Getting to grips with the rules for Highland Charge
I like this game so much I'm spending some time and effort getting properly into the rules. This is for two reasons
1. I think the rules are very good but they are written in a way that makes it hard for me to properly comprehend them. If I take them apart and re-assemble them I will fully understand them (imagine what I used to be like with complicated stuff?).
2. I have some plans for these rules. In particular, once I'm happy I understand Highland Charge I'm very tempted to use them to design scenarios for the battles of Montrose. I can't see any reason why they shouldn't work and may even then take them further and look a the rest of the ECW. The other idea that popped into my head recently was to use these rules for FPW or even WW1. The command limitations and slow movement rates would be particularly interesting for WW1.
|BPC, nice wig, shame about the limited command capacity!|
Action points: Each player has a number of leaders (up to three), one of whom is the overall side commander. Each scenario allocates a base number of APs per side. This varies from one (minimum) to three (maximum). Each player rolls a d3 and adds the score. This score is modified: -1 for each of the player's leaders that have been eliminated but +1 if the player's overall commander had a rest in the preceding turn (i.e. was not activated).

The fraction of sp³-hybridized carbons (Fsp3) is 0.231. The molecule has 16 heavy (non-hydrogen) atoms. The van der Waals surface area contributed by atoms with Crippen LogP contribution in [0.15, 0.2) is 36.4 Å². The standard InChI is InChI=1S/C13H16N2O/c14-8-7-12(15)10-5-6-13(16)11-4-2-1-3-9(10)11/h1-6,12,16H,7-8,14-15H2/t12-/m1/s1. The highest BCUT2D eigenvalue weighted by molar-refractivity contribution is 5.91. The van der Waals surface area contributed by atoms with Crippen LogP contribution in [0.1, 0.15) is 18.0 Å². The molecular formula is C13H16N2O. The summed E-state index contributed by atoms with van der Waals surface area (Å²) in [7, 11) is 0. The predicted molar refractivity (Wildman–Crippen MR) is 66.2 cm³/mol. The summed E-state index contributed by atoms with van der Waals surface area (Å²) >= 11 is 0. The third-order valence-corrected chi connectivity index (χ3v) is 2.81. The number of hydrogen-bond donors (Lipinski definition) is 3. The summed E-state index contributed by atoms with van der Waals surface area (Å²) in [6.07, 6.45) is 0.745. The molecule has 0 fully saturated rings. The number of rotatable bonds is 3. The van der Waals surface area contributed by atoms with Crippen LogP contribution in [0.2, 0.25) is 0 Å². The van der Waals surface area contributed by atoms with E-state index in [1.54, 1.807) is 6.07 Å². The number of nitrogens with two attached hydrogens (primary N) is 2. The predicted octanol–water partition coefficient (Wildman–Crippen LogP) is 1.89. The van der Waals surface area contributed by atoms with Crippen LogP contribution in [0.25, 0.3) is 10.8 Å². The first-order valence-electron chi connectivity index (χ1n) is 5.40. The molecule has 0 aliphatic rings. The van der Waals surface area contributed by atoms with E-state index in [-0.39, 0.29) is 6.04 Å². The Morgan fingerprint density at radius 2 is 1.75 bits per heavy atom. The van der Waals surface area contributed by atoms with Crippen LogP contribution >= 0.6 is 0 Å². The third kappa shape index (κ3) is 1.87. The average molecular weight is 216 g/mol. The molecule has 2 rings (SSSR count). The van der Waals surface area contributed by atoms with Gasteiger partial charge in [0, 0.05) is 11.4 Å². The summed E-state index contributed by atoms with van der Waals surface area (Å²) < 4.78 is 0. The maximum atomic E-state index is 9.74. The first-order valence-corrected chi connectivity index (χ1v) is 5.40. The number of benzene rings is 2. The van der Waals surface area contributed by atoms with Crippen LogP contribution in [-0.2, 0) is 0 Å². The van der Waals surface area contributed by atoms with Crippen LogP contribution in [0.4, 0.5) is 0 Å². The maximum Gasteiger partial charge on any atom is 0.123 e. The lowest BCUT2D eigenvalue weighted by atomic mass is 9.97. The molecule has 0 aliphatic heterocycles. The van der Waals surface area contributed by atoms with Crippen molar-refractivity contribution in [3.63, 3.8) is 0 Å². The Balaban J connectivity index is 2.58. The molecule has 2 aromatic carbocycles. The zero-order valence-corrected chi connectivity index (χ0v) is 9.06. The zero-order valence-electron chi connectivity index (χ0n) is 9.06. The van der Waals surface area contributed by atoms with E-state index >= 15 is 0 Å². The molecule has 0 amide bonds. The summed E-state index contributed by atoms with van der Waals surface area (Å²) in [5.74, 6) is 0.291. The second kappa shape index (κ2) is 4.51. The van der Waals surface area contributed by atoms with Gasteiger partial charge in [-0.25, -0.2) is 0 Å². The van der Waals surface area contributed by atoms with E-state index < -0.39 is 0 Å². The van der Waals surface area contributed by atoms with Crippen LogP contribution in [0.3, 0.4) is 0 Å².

There is also an interesting option to save APs from one turn to the next. The limit on this is the commander's leadership rating. The commander must also still be alive when using these extra APs and they must be used in the turn immediately after they have been saved.
What does all this mean? Well, in the scenarios in the Highland Charge book, the maximum number of APs that might be used in a turn is eight! That is, 3 scenario APs plus maximum 3 on the d3. No leaders eliminated and army commander rested on previous turn (+1). Add +2 APs carried forward (the maximum is 2 as that is the highest commander rating, given to Argyll in Sheriffmuir). That makes 9 but as Argyll's scenario points are 2, the maximum that can be scored is eight.
Analysis: Unlike PIP type games, there is some skill in managing your APs. It is possible to build up to a large scale winning attack. There is still some luck, but this is perhaps less decisive than some of the issues with CnC card driven games which can leave you in a pickle.